it's all a matter of preference - doesn't make one right or wrong or one better than the other ......... it's just what suits you

a lot of it is opportunity driven and growth begets growth - when an area expands they need basic services such as eduation, health care, police, fire, etc ........ in some of the tradtional communities like those found in the mid-west jobs in such sectors are hard to come by - population is stable and there isn't much turnover

so they follow the jobs so to speak ......... i know so many midwestern teachers it's insane living here in phoenix .... my sister in law just moved back to the midwest and was fighting 160 other applicants in a small population area for an open position
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Old 06-18-2008, 05:04 PM
 
Location: Upstate NY native, now living in Houston
663 posts, read 2,039,883 times
Reputation: 201
Quote:
Originally Posted by scongress1234 View Post
It's true..but..how long can it buck the national trend, as loan money
for construction retail/residential taps out nationwide? Houston indeed is bucking a massive national trend....

Some things that may stunt that growth.................

Too many people from everywhere else coming in, taxing the infrastructure, and diluting the job market

Energy sector tanking, when people start discoving bicycles again when gas hits 6 dollars a gallon in 2009....

Pollution and sheer overcrowding, ala post-katrina, pushing people away from area, as those that are marginal feast on those few making money..

The tech sector tanking....lots of that in Houston(and Dallas as well)

Or I coul be wrong, and it will boom contrary for many years....hard to say how Houston and DFW will play out..
Everyone! Take heed to this post! I think this poster hit it on the nose ...
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Old 06-18-2008, 06:04 PM
 
2,502 posts, read 8,056,121 times
Reputation: 885
If anything, I think the current population trends are simply following the "food coloring in a glass of water" theory.

For the longest time, the vast majority of the US population was isolated to the northeast and midwest. Even though the western states were discovered, not many people were willing to venture that far. And although the southern states were established, the negative connotations kept people north.

For the longest time, our population was like a drop of food coloring....although the glass of water was huge, the color initially lingered around one spot. But with time, food coloring starts to evenly spread throughout the glass. I think that's what's happening to the US. We're finally starting to spread out and fill cities throughout the country. I think it really is a process of evening out the population.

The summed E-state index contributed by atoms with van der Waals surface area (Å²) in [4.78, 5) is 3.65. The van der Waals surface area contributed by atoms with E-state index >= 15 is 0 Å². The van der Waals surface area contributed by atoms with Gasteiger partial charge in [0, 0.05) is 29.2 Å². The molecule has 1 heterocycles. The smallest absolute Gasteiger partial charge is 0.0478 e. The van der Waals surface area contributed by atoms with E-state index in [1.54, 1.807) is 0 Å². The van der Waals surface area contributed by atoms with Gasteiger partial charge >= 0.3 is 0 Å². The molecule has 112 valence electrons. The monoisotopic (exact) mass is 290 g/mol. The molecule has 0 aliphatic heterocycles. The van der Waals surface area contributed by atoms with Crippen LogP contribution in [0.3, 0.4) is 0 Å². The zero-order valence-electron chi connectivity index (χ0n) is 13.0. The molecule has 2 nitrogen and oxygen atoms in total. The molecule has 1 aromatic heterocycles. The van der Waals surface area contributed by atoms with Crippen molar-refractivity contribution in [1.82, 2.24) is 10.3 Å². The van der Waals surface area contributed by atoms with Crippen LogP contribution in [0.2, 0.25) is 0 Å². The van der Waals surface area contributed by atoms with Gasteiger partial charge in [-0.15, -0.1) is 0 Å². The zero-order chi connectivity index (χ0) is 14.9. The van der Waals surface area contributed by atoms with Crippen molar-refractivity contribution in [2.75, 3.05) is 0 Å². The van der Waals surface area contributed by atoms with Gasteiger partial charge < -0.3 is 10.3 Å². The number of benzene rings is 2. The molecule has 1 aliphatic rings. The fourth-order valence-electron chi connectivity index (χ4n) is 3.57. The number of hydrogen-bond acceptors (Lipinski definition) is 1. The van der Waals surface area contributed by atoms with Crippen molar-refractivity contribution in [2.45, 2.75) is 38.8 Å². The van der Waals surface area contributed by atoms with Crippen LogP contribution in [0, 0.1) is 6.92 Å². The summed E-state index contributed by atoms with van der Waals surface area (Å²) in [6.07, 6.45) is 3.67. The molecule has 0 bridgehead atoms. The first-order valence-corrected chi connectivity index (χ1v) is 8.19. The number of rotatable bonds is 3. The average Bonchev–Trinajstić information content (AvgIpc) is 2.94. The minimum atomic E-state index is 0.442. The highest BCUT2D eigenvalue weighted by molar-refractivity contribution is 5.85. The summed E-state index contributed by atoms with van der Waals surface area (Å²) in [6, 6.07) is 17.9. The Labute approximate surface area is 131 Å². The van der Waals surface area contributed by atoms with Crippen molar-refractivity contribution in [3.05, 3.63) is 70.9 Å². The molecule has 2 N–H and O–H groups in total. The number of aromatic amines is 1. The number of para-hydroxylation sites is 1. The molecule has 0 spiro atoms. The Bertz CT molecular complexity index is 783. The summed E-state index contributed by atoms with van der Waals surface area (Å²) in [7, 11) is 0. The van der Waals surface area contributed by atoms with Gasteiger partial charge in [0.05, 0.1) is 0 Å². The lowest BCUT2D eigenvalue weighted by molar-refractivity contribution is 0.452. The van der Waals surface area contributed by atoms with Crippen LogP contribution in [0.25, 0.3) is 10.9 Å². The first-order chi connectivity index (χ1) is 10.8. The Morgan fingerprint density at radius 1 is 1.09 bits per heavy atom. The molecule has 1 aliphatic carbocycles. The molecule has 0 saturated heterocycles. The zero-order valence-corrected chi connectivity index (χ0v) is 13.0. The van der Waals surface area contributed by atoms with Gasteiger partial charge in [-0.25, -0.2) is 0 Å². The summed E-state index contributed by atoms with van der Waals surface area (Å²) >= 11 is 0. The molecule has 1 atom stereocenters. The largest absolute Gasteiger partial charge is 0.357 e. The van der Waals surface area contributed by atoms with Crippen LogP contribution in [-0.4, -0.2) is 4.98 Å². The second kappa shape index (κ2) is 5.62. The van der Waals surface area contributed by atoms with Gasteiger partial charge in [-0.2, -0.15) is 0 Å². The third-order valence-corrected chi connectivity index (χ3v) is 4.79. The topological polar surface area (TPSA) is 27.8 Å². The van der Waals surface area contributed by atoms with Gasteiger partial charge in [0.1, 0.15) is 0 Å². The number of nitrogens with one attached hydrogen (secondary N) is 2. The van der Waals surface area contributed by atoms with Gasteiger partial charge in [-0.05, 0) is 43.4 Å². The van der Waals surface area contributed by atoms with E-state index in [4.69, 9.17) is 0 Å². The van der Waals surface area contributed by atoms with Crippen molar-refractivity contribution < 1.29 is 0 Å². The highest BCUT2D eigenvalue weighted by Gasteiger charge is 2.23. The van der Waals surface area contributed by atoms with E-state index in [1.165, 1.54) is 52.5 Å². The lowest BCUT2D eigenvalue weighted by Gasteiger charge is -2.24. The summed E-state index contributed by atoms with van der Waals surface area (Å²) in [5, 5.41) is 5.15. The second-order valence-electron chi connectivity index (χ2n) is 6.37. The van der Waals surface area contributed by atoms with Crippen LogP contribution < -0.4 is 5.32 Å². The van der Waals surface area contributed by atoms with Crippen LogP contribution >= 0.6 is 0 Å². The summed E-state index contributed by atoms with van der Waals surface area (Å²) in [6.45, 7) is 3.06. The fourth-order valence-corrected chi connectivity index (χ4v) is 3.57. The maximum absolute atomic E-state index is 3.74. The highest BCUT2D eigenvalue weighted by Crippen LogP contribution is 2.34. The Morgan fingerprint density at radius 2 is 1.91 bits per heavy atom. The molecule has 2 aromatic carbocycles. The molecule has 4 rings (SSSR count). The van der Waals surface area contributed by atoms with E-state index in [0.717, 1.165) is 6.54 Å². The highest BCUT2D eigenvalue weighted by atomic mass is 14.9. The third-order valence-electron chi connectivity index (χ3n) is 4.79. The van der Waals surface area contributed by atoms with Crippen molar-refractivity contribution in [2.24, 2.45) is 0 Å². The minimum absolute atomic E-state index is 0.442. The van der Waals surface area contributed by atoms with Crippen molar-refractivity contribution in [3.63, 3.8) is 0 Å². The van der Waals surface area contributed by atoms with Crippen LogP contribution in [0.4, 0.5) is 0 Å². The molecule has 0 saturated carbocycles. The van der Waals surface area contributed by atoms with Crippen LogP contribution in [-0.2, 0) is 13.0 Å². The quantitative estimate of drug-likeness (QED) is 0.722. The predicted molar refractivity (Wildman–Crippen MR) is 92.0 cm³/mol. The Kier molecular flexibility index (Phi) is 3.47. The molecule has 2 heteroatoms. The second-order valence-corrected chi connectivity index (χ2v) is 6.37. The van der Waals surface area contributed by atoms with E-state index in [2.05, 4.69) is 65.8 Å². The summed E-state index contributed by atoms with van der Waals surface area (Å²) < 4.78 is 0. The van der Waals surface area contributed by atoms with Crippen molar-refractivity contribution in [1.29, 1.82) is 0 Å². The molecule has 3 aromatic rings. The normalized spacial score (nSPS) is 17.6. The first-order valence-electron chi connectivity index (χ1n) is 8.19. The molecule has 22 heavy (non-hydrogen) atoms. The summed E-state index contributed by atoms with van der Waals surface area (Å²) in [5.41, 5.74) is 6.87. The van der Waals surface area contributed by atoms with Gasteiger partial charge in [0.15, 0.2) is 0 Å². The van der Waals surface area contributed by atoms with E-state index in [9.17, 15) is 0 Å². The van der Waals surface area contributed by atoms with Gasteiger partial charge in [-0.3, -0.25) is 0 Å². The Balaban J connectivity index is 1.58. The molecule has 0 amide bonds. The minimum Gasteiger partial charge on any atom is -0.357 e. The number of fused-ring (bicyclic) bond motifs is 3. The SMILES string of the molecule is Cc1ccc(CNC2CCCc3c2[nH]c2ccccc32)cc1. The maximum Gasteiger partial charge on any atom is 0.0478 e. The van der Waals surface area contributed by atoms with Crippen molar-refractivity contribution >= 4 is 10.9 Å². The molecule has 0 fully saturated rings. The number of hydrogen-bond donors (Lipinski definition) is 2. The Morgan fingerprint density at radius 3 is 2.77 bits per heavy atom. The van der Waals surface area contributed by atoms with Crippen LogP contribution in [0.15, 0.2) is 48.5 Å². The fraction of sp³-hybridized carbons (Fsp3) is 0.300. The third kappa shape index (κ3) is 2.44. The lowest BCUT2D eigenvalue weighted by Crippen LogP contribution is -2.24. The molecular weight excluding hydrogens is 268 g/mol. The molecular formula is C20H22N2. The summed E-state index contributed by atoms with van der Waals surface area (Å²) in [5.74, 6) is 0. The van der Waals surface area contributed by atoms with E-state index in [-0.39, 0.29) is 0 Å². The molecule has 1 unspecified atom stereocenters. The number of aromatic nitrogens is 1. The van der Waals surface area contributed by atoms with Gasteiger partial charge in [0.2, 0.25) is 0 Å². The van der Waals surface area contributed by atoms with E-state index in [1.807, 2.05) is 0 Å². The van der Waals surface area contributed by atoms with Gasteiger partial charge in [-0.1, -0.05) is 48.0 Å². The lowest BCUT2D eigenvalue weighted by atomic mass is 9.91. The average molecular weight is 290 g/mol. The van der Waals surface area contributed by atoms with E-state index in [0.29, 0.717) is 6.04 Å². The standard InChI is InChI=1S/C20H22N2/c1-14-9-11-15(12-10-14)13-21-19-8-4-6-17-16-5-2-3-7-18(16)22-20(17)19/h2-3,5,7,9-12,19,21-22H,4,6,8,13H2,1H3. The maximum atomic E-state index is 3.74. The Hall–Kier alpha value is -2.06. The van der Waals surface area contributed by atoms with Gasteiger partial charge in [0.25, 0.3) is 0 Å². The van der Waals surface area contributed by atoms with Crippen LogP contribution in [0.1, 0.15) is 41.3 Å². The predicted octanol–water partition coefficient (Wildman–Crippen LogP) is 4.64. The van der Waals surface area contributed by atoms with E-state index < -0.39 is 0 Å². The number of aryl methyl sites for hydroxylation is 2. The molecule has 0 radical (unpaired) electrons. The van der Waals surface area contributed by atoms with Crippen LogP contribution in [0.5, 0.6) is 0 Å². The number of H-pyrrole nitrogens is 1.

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Old 06-19-2008, 12:04 AM
 
Location: New Mexico to Texas
4,552 posts, read 13,469,790 times
Reputation: 2125
Quote:
Originally Posted by Finger Laker View Post
many reasons, jobs, cost of living, quality of life, activity options, etc

i moved from philadelphia, to minneapolis, to phoenix ....... i can tell you without a doubt phoenix is a lot more open to newcomers and has a lot more opportunity than minneapolis which is a pretty closed society

my brother lives in albuquerque - doesn't like it, but that is where his wifes family is from - i have absolutely no need other than family to spend an ounce of time there - way too small

but to some phoenix is way too big

it's all a matter of preference - doesn't make one right or wrong or one better than the other ......... it's just what suits you

a lot of it is opportunity driven and growth begets growth - when an area expands they need basic services such as eduation, health care, police, fire, etc ........ in some of the tradtional communities like those found in the mid-west jobs in such sectors are hard to come by - population is stable and there isn't much turnover

so they follow the jobs so to speak ......... i know so many midwestern teachers it's insane living here in phoenix .... my sister in law just moved back to the midwest and was fighting 160 other applicants in a small population area for an open position

Well I just wondered why everyone flocked to Phoenix,to me its the crummiest city in America,I would rather live in Minnesota and get snowed in than live in Phoenix, and Albuquerque is small and thats what most people like about it and Phoenix is the city I hate to spend an ounce of my time in,I had concert tickets for a show I wanted so bad, but I decided to lose my $100 dollars cause I just couldnt get myself to go to Phoenix.

I ask this question cause there are so many nice cities out there that are growing-
Ashville,NC
Amarillo,TX
Boise,ID
Huntsville,AL
Columbia,SC
Nashville,TN
Lexington,KY
Colorado Springs,CO
Columbus,OH
even Omaha,NE
and too many others to name, if it were me I would pick a place a little less ran over by everyone and their mamas.
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Old 06-19-2008, 10:05 AM
 
9,030 posts, read 16,455,999 times
Reputation: 6822
but that is just you

i absolutely love 90% of what boise has to offer - but it's too small for me as well

i could dig nashville, but my wife didn't like the entertainment scene

The Springs is beautiful and I like the climate - but once again too small

But something that all these cities are offering is a growth in employers and opportunity - as stated earlier, growth begets growth

also word of mouth spreads - you move to city X - you have some friends and family come and visit, maybe they like it and now that they know someone down there they decide to move as well - repeat and repeat